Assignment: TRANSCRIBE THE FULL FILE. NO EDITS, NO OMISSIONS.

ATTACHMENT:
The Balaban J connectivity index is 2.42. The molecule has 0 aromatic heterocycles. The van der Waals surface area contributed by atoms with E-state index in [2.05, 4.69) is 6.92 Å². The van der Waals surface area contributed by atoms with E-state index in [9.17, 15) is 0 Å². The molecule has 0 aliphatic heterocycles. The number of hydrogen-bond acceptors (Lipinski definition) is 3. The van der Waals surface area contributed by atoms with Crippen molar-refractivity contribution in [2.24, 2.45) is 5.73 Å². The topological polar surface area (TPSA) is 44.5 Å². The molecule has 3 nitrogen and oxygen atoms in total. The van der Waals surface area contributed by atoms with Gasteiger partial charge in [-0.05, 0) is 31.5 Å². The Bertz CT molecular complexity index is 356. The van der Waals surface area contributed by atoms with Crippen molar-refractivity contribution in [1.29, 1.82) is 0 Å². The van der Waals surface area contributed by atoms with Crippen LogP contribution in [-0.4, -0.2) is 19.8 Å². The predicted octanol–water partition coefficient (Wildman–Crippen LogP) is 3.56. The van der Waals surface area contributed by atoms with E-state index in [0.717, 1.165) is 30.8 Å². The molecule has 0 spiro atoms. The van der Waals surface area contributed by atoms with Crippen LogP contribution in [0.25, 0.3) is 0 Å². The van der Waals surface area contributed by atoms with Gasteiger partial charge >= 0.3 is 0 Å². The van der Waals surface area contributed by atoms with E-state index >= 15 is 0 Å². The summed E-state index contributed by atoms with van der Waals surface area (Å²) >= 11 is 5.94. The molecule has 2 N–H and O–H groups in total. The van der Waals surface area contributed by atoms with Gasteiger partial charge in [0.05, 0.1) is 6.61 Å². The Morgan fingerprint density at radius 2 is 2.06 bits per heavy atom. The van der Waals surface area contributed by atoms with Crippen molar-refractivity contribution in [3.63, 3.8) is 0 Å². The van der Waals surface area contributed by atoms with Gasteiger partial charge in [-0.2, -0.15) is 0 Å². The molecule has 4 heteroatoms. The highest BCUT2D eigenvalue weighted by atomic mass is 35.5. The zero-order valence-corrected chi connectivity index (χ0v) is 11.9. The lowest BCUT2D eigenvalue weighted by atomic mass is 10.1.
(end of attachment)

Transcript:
The Balaban J connectivity index is 2.42. The molecule has 0 aromatic heterocycles. The van der Waals surface area contributed by atoms with E-state index in [2.05, 4.69) is 6.92 Å². The van der Waals surface area contributed by atoms with E-state index in [9.17, 15) is 0 Å². The molecule has 0 aliphatic heterocycles. The number of hydrogen-bond acceptors (Lipinski definition) is 3. The van der Waals surface area contributed by atoms with Crippen molar-refractivity contribution in [2.24, 2.45) is 5.73 Å². The topological polar surface area (TPSA) is 44.5 Å². The molecule has 3 nitrogen and oxygen atoms in total. The van der Waals surface area contributed by atoms with Gasteiger partial charge in [-0.05, 0) is 31.5 Å². The Bertz CT molecular complexity index is 356. The van der Waals surface area contributed by atoms with Crippen molar-refractivity contribution in [1.29, 1.82) is 0 Å². The van der Waals surface area contributed by atoms with Crippen LogP contribution in [-0.4, -0.2) is 19.8 Å². The predicted octanol–water partition coefficient (Wildman–Crippen LogP) is 3.56. The van der Waals surface area contributed by atoms with E-state index in [0.717, 1.165) is 30.8 Å². The molecule has 0 spiro atoms. The van der Waals surface area contributed by atoms with Crippen LogP contribution in [0.25, 0.3) is 0 Å². The van der Waals surface area contributed by atoms with Gasteiger partial charge >= 0.3 is 0 Å². The van der Waals surface area contributed by atoms with E-state index >= 15 is 0 Å². The summed E-state index contributed by atoms with van der Waals surface area (Å²) >= 11 is 5.94. The molecule has 2 N–H and O–H groups in total. The van der Waals surface area contributed by atoms with Gasteiger partial charge in [0.05, 0.1) is 6.61 Å². The Morgan fingerprint density at radius 2 is 2.06 bits per heavy atom. The van der Waals surface area contributed by atoms with Crippen molar-refractivity contribution in [3.63, 3.8) is 0 Å². The van der Waals surface area contributed by atoms with Gasteiger partial charge in [-0.2, -0.15) is 0 Å². The molecule has 4 heteroatoms. The highest BCUT2D eigenvalue weighted by atomic mass is 35.5. The zero-order valence-corrected chi connectivity index (χ0v) is 11.9. The lowest BCUT2D eigenvalue weighted by atomic mass is 10.1.